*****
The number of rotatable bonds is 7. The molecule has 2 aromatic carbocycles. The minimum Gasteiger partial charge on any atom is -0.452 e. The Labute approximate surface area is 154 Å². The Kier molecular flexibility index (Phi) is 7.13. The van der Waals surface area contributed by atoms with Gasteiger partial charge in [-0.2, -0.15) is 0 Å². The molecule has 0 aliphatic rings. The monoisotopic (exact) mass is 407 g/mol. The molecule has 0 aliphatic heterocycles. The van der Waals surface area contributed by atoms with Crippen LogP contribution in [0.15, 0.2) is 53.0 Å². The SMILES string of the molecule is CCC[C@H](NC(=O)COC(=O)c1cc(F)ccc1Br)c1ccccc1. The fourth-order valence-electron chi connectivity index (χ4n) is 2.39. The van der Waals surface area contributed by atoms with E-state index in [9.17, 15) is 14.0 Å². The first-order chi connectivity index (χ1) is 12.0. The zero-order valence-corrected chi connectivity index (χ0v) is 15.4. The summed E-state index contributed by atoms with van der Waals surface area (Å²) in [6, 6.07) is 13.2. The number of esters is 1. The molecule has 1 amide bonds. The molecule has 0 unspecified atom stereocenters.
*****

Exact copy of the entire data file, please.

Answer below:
The number of rotatable bonds is 7. The molecule has 2 aromatic carbocycles. The minimum Gasteiger partial charge on any atom is -0.452 e. The Labute approximate surface area is 154 Å². The Kier molecular flexibility index (Phi) is 7.13. The van der Waals surface area contributed by atoms with Gasteiger partial charge in [-0.2, -0.15) is 0 Å². The molecule has 0 aliphatic rings. The monoisotopic (exact) mass is 407 g/mol. The molecule has 0 aliphatic heterocycles. The van der Waals surface area contributed by atoms with Crippen LogP contribution in [0.15, 0.2) is 53.0 Å². The SMILES string of the molecule is CCC[C@H](NC(=O)COC(=O)c1cc(F)ccc1Br)c1ccccc1. The fourth-order valence-electron chi connectivity index (χ4n) is 2.39. The van der Waals surface area contributed by atoms with E-state index in [9.17, 15) is 14.0 Å². The first-order chi connectivity index (χ1) is 12.0. The zero-order valence-corrected chi connectivity index (χ0v) is 15.4. The summed E-state index contributed by atoms with van der Waals surface area (Å²) in [6, 6.07) is 13.2. The number of esters is 1. The molecule has 1 amide bonds. The molecule has 0 unspecified atom stereocenters.